This blog post finally irritated me enough I had to rant further on it: OJR: Papers must charge for websites to survive

I intended to comment (again) on the post itself – but it has been closed. It seems like the conversation could have/ should have continued there.

Here is my original response last month:

Not to be trite but so far today I have gotten free news and weather from my TV, free traffic reports from my radio and free movie listings from a local weekly paper. Seems like charging for information might be the exception not the rule in many cases.

To be fair Mr. Storch was considerate enough to respond to almost everyone including me:

Damon, I don’t know about you but I don’t get my TV for free. I pay $123 every month to Comcast (for cable TV and Internet access). Otherwise, I wouldn’t have TV (no rabbit ears). Similarly, isn’t conventional radio fading and being eased out by the pay satellite services?

So, lets call that a ‘non denial denial.’ And perhaps further proof that Mr. Storch is not, as he freely admits, an economist. Well, I don’t even play one on TV – but I do have a set of rabbit ears available in case I need them. And, for what it is worth I don’t subscribe to satellite radio.

But, overall his analogy does seem pretty good: Comcast has built a delivery infrastructure that takes their product into every home in town. They deliver syndicated and original content and they charge their subscribers a premium for the privilege. So, why can’t newspapers do the same?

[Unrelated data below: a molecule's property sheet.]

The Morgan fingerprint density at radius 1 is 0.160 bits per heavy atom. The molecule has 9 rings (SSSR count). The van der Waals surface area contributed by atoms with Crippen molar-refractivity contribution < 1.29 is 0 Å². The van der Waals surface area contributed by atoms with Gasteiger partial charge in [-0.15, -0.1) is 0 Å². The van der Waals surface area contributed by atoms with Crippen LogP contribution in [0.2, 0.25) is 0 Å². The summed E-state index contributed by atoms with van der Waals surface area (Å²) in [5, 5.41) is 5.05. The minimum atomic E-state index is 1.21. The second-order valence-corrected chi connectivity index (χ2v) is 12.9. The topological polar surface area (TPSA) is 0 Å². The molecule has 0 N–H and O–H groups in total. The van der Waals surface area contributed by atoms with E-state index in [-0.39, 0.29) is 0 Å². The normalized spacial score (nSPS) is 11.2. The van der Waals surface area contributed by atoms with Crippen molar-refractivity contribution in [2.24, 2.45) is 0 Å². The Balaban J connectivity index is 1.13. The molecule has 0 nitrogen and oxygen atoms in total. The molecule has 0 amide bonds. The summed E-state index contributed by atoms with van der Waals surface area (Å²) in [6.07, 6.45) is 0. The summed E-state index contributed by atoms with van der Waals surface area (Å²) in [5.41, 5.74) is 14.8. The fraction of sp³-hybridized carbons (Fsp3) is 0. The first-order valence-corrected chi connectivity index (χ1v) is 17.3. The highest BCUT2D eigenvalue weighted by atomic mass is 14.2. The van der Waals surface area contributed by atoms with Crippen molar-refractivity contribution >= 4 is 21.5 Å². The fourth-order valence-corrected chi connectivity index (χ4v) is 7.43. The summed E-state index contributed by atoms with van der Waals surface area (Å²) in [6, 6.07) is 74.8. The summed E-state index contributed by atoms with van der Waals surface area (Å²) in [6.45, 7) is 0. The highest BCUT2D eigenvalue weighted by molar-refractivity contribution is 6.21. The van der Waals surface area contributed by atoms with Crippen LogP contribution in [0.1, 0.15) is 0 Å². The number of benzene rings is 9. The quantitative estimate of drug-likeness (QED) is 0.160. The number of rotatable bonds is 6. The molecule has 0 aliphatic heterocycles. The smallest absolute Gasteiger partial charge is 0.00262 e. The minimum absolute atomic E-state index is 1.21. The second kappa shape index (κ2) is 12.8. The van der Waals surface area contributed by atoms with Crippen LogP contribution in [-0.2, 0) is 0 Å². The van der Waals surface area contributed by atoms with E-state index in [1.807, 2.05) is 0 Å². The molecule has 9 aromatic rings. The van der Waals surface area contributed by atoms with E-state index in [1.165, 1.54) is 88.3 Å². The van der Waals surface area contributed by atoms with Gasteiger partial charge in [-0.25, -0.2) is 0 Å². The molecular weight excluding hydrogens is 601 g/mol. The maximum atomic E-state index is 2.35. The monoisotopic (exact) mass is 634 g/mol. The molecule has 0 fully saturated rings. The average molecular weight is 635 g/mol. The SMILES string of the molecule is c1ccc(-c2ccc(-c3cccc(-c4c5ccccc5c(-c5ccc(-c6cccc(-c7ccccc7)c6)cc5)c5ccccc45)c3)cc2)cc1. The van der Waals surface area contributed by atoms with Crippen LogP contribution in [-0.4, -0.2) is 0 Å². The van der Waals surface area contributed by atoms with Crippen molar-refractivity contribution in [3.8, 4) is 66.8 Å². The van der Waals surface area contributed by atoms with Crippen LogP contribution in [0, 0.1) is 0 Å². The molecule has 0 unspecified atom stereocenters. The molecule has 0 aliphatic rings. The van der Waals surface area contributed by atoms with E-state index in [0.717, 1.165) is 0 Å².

BECAUSE COMCAST IS ALREADY DOING IT! And Verizon and Roadrunner and every other ISP out there.

The exact reason people are no longer dependent on once-per-day news-on-paper is that they have an always-on broadband connection drowning them in information 24-7-365. Surely we do not all need MBAs to recognize the basic supply and demand pressures at work here?

But, lets turn the argument around. What would it hurt if we did charge for online news? To start we need to ignore two basic facts:

1) Print subscriptions subsidize delivery costs. Online distribution for news is basically free – or at least infinitely scalable at a relatively low fixed cost. In both mediums advertising has always been the revenue driver.

2) Local news is an extremely valuable product. Valuable enough that if local papers are careless, free competitors will appear in your market. All it would take is one fanatical blogger who lives for school board meetings to take a good chunk out of your newspaper’s Web traffic and prestige. Multiply that by 2 or three of your local beats and let me know how that affects your revenue growth.

Sure we can start charging for the news online. We could also double our print subscription rates or triple our advertising rates. None of those things are likely because the economics just do not make sense.

No one is arguing everything online should be free. The debate is really about who – the consumer or the advertiser –  should be paying.  Just as Comcast charges you extra for movies on-demand, there is probably a market for premium content even in local communities. But, I have yet to see the news product or feature that seems to fit the bill.